In the end, it didn't, as Milwaukee won Game 5, 3-2, to advance to the NL Championship Series.
"You know, I'll be honest with you, the day after the Diamondbacks start, I didn't eat or shower that day," Wolf said Thursday night. "I don't know if they call that depression, but it was tough to swallow."
He'll be eating well -- and be clean -- Friday after cashing in on his shot at redemption.
In what the left-hander called the biggest start of his career, Wolf pitched seven stellar innings Thursday night in a 4-2 victory over the Cardinals at Busch Stadium that knotted the NLCS at two games apiece and regained home-field advantage for the Brewers.
"Regardless of how the game went, I was satisfied with the fact that I was going to have that opportunity," Wolf said. "You know, you don't want to have just one opportunity and have it to be like it was.
Spin to Win
"I just wanted to be back out there and have some kind of -- it's kind of a weird word, but it's redemption to go back out there."
With the Brewers needing to win at least one game in St. Louis to send the series back home to Milwaukee, the pressure was on Wolf to perform. After he gave up seven runs on eight hits in just three innings in Game 4 of the NLDS against Arizona, Wolf turning in the best start of the NLCS was hardly expected.
Just pitching five or six innings and giving Milwaukee a chance to win would have been good enough. Instead, the veteran lefty became the first pitcher in the series for either team to go seven innings, and he had the first quality start of the NLCS as he gave up just two runs on six hits.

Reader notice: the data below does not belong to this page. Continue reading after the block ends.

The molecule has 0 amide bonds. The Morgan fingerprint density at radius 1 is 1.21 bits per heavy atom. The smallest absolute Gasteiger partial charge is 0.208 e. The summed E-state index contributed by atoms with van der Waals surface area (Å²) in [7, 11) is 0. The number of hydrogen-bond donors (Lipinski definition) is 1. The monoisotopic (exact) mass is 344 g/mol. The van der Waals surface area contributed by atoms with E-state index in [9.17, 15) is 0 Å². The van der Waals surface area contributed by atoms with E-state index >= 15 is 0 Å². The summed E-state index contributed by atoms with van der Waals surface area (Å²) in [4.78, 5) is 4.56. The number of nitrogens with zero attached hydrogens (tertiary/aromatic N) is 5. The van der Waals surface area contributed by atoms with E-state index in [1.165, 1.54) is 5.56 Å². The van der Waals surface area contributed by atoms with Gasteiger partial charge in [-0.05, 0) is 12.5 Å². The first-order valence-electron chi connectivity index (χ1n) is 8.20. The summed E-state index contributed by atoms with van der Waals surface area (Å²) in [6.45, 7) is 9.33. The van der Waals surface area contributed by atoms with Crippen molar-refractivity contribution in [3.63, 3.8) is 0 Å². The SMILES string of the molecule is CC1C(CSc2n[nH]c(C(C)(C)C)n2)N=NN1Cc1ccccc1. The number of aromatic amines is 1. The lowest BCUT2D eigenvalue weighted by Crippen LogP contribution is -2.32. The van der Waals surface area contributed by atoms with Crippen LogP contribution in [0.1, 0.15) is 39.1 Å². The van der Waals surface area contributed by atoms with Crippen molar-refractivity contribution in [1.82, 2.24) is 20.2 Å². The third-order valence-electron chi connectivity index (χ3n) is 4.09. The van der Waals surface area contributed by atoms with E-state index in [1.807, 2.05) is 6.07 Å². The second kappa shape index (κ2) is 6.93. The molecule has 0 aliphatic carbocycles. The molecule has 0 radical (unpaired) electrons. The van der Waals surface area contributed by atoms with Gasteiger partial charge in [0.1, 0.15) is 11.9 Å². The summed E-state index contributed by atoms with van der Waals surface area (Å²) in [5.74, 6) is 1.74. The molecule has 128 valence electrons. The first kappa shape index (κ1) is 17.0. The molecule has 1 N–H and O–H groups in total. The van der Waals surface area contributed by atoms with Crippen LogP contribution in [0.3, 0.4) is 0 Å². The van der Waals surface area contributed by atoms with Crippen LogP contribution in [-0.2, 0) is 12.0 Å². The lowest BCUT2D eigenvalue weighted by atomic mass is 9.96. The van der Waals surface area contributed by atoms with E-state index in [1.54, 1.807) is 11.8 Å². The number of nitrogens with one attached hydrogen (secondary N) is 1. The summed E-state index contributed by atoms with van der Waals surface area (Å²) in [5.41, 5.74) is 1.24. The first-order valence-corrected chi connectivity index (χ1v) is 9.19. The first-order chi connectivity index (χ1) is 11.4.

"Great to see," said Brewers manager Ron Roenicke. "Wolfy [did a] great job. We needed it. He came through big, got us deep in the game. Outstanding job from him."
It was Wolf's first career postseason win in his fourth start. In picking up the win, Wolf also erased his name from the top of a very undesirable list.
Wolf previously was tied with Ted Lilly as the two active pitchers who had made the most regular-season starts (342) without a single postseason win. Lilly is now alone atop that list, and Kyle Lohse -- the Cards' Game 4 starter -- moved into second place with his 298 career starts.
In three career postseason starts entering Thursday's game, Wolf had been 0-1 with a 9.00 ERA, giving up 12 earned runs in 12 innings pitched.
In his last outing, Wolf threw 81 pitches, 41 of which went for strikes. When he has been most successful this season, he usually throws about 60 to 70 percent of his pitches for strikes. As he showed in Game 4 the type of control that can make Wolf so tough to beat, 74 of his 107 pitches were strikes.
"Well, he's a pitcher," said Cardinals manager Tony La Russa. "He's got a real good idea, he moves in and out, up and down, changes speed. He's got a nice fastball, cutter, changeup. He got a lot of outs on curveballs today. Probably the biggest thing he had working -- we made a lot of outs on the curveball."
Brewers catcher George Kottaras, who has caught 24 of Wolf's 35 starts this season, said the difference between Wolf's NLDS start and Thursday night's was that he was overthrowing the ball a lot against the D-backs.
Wolf also got through the first inning retiring St. Louis in order, something he had not done in any of his previous 13 starts.
"It was huge; he came out and set the tone," said Kottaras. "He was pitching a lot more, keeping hitters off balance, throwing his breaking ball in for strikes early. When he does that, he's very successful."
Jordan Schelling is an associate reporter for MLB.com. This story was not subject to the approval of Major League Baseball or its clubs.